Imperial massive blue and white fish bowl, yu gang, the rim with six character mark of Jiajing and of the period, 1522-1566
with lipped rim, painted with three carp and a freshwater perch (also known as mandarin fish) amongst lotus flowerheads, leaves, underground stem (rhizome), water clover, fern and other aquatic plants, all between double lines, the base unglazed. 27 5/8 inches, 70.2cm diameter; 13 ¾ inches, 35cm high. Price on application
Notes: A dragon jardinière of this form, from the J.Love Collection, is illustrated by R.L. Hobson in The Wares of the Ming Dynasty, 1962, fig.2, pl.26; another similarly painted with ducks amongst lotus, from the collection of His Majesty the King of Sweden, is illustrated by Bo Gyllensvärd and Jan Wirgin in Ming Blue-and-White, From Swedish Collections, Exhibition in the Museum of Far Eastern Antiquities, Stockholm, 1964, no.59, p.24, pl.58.
A wucai Jiajing mark and period fish bowl of similar form is illustrated by John Ayers in Chinese Ceramics in the Baur Collection, Volume I, Geneva, 1999, no.102 (A202), p.164.
Massive urns or jardinières for fish, were the most difficult to manufacture and many broke in the Palace Gardens due to the water’s freezing in the harsh winters. They were particularly popular during the reign of the Jiajing and Wanli Emperors.
A full description of this subject matter is included by Guiseppe Eskenazi in Two Rare Chinese Porcelain Fish Jars of the 14th and 16th Centuries, November 2002.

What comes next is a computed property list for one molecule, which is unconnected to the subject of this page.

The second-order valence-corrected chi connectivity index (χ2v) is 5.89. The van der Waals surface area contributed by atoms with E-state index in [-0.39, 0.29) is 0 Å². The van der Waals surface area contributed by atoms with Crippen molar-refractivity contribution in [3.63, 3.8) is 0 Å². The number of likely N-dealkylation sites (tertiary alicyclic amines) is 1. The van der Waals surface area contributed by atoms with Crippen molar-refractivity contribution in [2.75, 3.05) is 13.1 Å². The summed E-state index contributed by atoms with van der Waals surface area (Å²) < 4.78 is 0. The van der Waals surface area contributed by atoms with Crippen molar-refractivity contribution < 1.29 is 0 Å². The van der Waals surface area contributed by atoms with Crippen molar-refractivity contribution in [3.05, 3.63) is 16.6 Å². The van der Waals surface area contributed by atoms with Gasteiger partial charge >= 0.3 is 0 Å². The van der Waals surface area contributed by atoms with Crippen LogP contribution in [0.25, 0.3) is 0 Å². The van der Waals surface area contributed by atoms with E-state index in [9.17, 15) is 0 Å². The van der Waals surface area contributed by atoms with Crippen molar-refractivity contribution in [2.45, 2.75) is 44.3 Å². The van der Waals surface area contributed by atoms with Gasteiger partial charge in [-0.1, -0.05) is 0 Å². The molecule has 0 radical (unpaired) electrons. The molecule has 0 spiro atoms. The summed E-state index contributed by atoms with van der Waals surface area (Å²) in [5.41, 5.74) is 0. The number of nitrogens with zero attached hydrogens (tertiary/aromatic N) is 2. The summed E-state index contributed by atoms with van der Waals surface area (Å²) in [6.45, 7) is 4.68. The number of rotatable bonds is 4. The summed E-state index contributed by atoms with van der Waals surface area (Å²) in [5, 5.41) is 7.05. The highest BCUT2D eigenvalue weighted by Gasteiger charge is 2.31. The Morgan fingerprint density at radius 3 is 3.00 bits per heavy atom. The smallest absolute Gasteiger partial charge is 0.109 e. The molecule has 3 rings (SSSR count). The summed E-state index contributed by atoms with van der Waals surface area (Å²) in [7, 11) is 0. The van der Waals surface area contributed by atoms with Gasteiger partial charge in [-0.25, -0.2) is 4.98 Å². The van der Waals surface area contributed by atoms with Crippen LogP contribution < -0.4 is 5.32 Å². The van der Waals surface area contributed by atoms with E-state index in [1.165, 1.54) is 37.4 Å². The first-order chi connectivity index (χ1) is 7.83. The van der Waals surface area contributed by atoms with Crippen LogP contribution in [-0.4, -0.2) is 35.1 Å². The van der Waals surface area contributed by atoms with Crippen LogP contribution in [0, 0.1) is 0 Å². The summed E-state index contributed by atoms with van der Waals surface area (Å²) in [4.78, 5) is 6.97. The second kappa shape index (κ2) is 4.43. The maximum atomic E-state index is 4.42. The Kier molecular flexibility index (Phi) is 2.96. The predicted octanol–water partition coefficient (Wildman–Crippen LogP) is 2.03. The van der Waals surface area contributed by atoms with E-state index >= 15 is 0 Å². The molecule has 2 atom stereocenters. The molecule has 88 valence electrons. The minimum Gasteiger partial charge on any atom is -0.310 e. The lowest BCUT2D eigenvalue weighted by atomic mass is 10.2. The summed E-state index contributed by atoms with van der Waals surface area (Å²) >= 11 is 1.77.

Fish, yu, is a pun for abundance and plenty. Thus it is important to eat fish during Chinese New Year so that the family will have an abundance of good wishes. Another interpretation of fish is that of rank. During the Tang dynasty (618-906), officials of the fifth rank and above wore ornaments in the shape of fish. As well as a sign of rank, the badge acted as a pass to enter the court precinct. Because fish swim happily in their surroundings, often in pairs, they are symbols of connubial bliss; they spawn many eggs and are also a symbol of fecundity. Carp, liyu, is a pun for enormous profits and is a symbol of the scholar who perseveres, similar to the carp that has the ability to swim upstream against the current. The perch, guiyu, is a pun for wealth and honour and is characterised by a spiny dorsal fin and rounded caudal fin. Fish and lotus form the rebus “may you continuously have plenty, year after year”, liannian youyu.
Marchant. 120 Kensington Church Street London W8 4BH. www.marchantiques.com